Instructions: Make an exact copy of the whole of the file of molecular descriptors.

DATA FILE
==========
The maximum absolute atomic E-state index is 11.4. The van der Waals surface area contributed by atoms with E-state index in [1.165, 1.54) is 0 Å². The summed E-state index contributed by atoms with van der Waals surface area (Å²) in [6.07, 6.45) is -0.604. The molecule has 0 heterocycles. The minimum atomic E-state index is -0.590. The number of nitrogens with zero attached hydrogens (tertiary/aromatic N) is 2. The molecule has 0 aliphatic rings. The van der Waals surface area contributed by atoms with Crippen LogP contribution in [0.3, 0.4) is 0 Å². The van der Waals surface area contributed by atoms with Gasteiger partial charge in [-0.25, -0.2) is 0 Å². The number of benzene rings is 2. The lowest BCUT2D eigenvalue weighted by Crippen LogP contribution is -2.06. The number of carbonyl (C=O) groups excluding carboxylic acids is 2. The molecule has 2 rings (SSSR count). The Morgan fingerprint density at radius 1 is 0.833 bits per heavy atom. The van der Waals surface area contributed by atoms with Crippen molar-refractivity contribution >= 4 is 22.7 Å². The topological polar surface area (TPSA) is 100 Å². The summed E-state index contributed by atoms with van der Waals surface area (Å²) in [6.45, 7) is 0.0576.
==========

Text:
The maximum absolute atomic E-state index is 11.4. The van der Waals surface area contributed by atoms with E-state index in [1.165, 1.54) is 0 Å². The summed E-state index contributed by atoms with van der Waals surface area (Å²) in [6.07, 6.45) is -0.604. The molecule has 0 heterocycles. The minimum atomic E-state index is -0.590. The number of nitrogens with zero attached hydrogens (tertiary/aromatic N) is 2. The molecule has 0 aliphatic rings. The van der Waals surface area contributed by atoms with Crippen LogP contribution in [0.3, 0.4) is 0 Å². The van der Waals surface area contributed by atoms with Gasteiger partial charge in [-0.25, -0.2) is 0 Å². The number of benzene rings is 2. The lowest BCUT2D eigenvalue weighted by Crippen LogP contribution is -2.06. The number of carbonyl (C=O) groups excluding carboxylic acids is 2. The molecule has 2 rings (SSSR count). The Morgan fingerprint density at radius 1 is 0.833 bits per heavy atom. The van der Waals surface area contributed by atoms with Crippen molar-refractivity contribution >= 4 is 22.7 Å². The topological polar surface area (TPSA) is 100 Å². The summed E-state index contributed by atoms with van der Waals surface area (Å²) in [6.45, 7) is 0.0576.